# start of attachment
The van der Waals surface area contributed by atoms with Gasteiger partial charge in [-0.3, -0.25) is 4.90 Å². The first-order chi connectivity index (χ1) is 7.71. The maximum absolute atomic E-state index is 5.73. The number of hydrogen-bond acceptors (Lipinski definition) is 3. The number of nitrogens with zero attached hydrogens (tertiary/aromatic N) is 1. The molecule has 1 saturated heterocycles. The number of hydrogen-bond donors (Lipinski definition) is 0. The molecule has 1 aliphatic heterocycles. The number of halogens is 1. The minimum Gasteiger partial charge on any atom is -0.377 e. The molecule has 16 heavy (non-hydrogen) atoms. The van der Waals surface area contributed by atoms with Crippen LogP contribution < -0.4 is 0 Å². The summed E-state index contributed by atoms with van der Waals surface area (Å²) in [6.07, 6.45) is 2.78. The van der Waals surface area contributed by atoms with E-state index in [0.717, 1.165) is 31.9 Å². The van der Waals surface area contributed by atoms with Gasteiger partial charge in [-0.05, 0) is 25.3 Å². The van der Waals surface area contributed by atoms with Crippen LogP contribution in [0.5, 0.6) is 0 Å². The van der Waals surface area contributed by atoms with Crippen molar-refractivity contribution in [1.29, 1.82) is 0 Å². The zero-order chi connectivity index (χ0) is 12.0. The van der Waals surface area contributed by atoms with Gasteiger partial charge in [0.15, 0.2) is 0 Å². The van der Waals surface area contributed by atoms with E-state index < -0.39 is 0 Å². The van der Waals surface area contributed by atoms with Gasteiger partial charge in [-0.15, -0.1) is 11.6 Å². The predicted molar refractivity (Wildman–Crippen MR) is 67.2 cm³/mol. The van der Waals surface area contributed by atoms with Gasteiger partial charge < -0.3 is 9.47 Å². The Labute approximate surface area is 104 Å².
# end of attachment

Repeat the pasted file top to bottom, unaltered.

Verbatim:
The van der Waals surface area contributed by atoms with Gasteiger partial charge in [-0.3, -0.25) is 4.90 Å². The first-order chi connectivity index (χ1) is 7.71. The maximum absolute atomic E-state index is 5.73. The number of hydrogen-bond acceptors (Lipinski definition) is 3. The number of nitrogens with zero attached hydrogens (tertiary/aromatic N) is 1. The molecule has 1 saturated heterocycles. The number of hydrogen-bond donors (Lipinski definition) is 0. The molecule has 1 aliphatic heterocycles. The number of halogens is 1. The minimum Gasteiger partial charge on any atom is -0.377 e. The molecule has 16 heavy (non-hydrogen) atoms. The van der Waals surface area contributed by atoms with Crippen LogP contribution < -0.4 is 0 Å². The summed E-state index contributed by atoms with van der Waals surface area (Å²) in [6.07, 6.45) is 2.78. The van der Waals surface area contributed by atoms with E-state index in [0.717, 1.165) is 31.9 Å². The van der Waals surface area contributed by atoms with Gasteiger partial charge in [-0.05, 0) is 25.3 Å². The van der Waals surface area contributed by atoms with Crippen LogP contribution in [0.5, 0.6) is 0 Å². The van der Waals surface area contributed by atoms with Crippen molar-refractivity contribution in [1.29, 1.82) is 0 Å². The zero-order chi connectivity index (χ0) is 12.0. The van der Waals surface area contributed by atoms with Gasteiger partial charge in [0.15, 0.2) is 0 Å². The van der Waals surface area contributed by atoms with E-state index < -0.39 is 0 Å². The van der Waals surface area contributed by atoms with Gasteiger partial charge in [-0.15, -0.1) is 11.6 Å². The predicted molar refractivity (Wildman–Crippen MR) is 67.2 cm³/mol. The van der Waals surface area contributed by atoms with Gasteiger partial charge < -0.3 is 9.47 Å². The Labute approximate surface area is 104 Å².